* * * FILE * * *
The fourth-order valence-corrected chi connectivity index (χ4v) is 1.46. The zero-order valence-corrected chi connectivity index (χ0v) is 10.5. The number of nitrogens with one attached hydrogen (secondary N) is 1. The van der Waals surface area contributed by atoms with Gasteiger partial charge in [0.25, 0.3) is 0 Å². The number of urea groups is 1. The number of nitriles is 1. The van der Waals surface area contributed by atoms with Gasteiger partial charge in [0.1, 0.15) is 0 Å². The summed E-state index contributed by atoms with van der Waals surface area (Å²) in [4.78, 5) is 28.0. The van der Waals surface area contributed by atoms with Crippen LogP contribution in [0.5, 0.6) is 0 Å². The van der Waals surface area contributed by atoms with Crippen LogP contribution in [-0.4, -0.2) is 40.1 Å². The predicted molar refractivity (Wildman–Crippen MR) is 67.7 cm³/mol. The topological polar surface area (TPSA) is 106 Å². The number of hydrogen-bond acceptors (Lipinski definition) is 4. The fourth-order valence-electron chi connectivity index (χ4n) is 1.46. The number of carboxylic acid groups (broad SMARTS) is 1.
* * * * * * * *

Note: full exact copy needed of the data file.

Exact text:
The fourth-order valence-corrected chi connectivity index (χ4v) is 1.46. The zero-order valence-corrected chi connectivity index (χ0v) is 10.5. The number of nitrogens with one attached hydrogen (secondary N) is 1. The van der Waals surface area contributed by atoms with Gasteiger partial charge in [0.25, 0.3) is 0 Å². The number of urea groups is 1. The number of nitriles is 1. The van der Waals surface area contributed by atoms with Gasteiger partial charge in [0.1, 0.15) is 0 Å². The summed E-state index contributed by atoms with van der Waals surface area (Å²) in [4.78, 5) is 28.0. The van der Waals surface area contributed by atoms with Crippen LogP contribution in [0.5, 0.6) is 0 Å². The van der Waals surface area contributed by atoms with Crippen LogP contribution in [-0.4, -0.2) is 40.1 Å². The predicted molar refractivity (Wildman–Crippen MR) is 67.7 cm³/mol. The topological polar surface area (TPSA) is 106 Å². The number of hydrogen-bond acceptors (Lipinski definition) is 4. The fourth-order valence-electron chi connectivity index (χ4n) is 1.46. The number of carboxylic acid groups (broad SMARTS) is 1.